I'm not saying prior methods are outdated by any means, but the best trainers can take all that worked and build on that. I think a trainer combining what worked from the earlier eras of boxing combined with a specialized routine of plyometrics and olympic-style weightlifting could make those "classic" fighters just as effective today.
Is it posible to make your self grow in hight? If so how?
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Old 08-12-2007, 07:02 PM   #6
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Default Re: Size matters. A discussion on classic vs modern heavyweights.

1) If you go into a time capsule fight, your size changes. The dutch have done a study on this and they are on average, 6" taller than they were 50 years ago! Marciano today would be about 6'3" and weigh about 230 Lbs. I think the modern day Rocky would do just fine.

2) Tyson did just fine while he was properly managed

3) Ali won his first championship 2/25/64. On 4/22/95 George Foreman defened his IBF title for the last time. In their only bout Ali beat Foreman in 74'. The direct championship lineage of Ali lasted more than thirty-one years!!!!!!!!

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Old 08-12-2007, 07:05 PM   #7
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Default Re: Size matters. A discussion on classic vs modern heavyweights.

Quote:
Originally Posted by ripcity
Is it posible to make your self grow in hight? If so how?
As Evisceration already pointed out, the foods we eat every day naturally take care of that (I'm referring to the nation as a whole). Our diets today have more protein, vitamins, and minerals- so it's not too much of a stretch that somebody growing up as a child in the 70's will be more likely to be bigger than someone raised in the 20's or 30's.

There are exceptions of course- guys like Max Baer and Primo Carnera, for example- but a smaller guy like Marciano would be more likely to be larger if he were growing up today or 20 years ago as opposed to when he did because on average, people are bigger now for that very reason.
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Old 08-12-2007, 08:28 PM   #8
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Default Re: Size matters. A discussion on classic vs modern heavyweights.

Quote:
Originally Posted by Rock0052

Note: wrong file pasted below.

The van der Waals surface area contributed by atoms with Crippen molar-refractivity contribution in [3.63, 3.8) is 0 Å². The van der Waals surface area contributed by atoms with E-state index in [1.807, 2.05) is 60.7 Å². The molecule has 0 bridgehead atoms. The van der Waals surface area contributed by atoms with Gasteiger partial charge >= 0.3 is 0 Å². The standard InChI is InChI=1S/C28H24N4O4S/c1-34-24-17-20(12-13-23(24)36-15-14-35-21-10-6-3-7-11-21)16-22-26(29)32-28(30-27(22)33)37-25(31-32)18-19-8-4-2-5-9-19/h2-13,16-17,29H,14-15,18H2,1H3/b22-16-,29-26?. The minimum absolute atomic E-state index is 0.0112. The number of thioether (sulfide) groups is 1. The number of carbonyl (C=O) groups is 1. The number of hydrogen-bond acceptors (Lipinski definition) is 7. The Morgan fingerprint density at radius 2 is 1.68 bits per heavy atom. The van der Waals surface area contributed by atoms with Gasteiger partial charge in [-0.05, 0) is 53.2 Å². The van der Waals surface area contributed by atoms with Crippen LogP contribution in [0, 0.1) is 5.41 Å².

As Evisceration already pointed out, the foods we eat every day naturally take care of that (I'm referring to the nation as a whole). Our diets today have more protein, vitamins, and minerals- so it's not too much of a stretch that somebody growing up as a child in the 70's will be more likely to be bigger than someone raised in the 20's or 30's.

There are exceptions of course- guys like Max Baer and Primo Carnera, for example- but a smaller guy like Marciano would be more likely to be larger if he were growing up today or 20 years ago as opposed to when he did because on average, people are bigger now for that very reason.
Thanks thats a good explaintion and answer to my question. I thought that you were saying one could take supliments to make them grow but what I think your saying is that the natural progresion in nuturtion has made us grow taller as a spicies in genral.
Another question. How much taller and biger would some of these now small heaveyweights if they were around today?
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Old 08-12-2007, 08:31 PM   #9
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Default Re: Size matters. A discussion on classic vs modern heavyweights.

good answers in general. I agree, advancements in training, nutrition etc would make the fighters of yesteryear also bigger. Because humankind in general is bigger. Give some of the great fighters of yesteryear more size and they'd do fine.

Last edited by SuzieQ49; 04-29-2006 at 11:33 AM.
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Old 08-12-2007, 08:45 PM   #10
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Default Re: Size matters. A discussion on classic vs modern heavyweights.

Quote:
Originally Posted by Sweet Pea
What do you mean of yore? How far back? The modern era really started around the 40's. If you wanna talk before then, you may be right. But the size thing really only applies to Heavyweights.
That's cause the heavies are the only division with unlimited size. So that's obviously the only division that it CAN apply to.
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Old 08-12-2007, 08:56 PM   #11
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Default Re: Size matters. A discussion on classic vs modern heavyweights.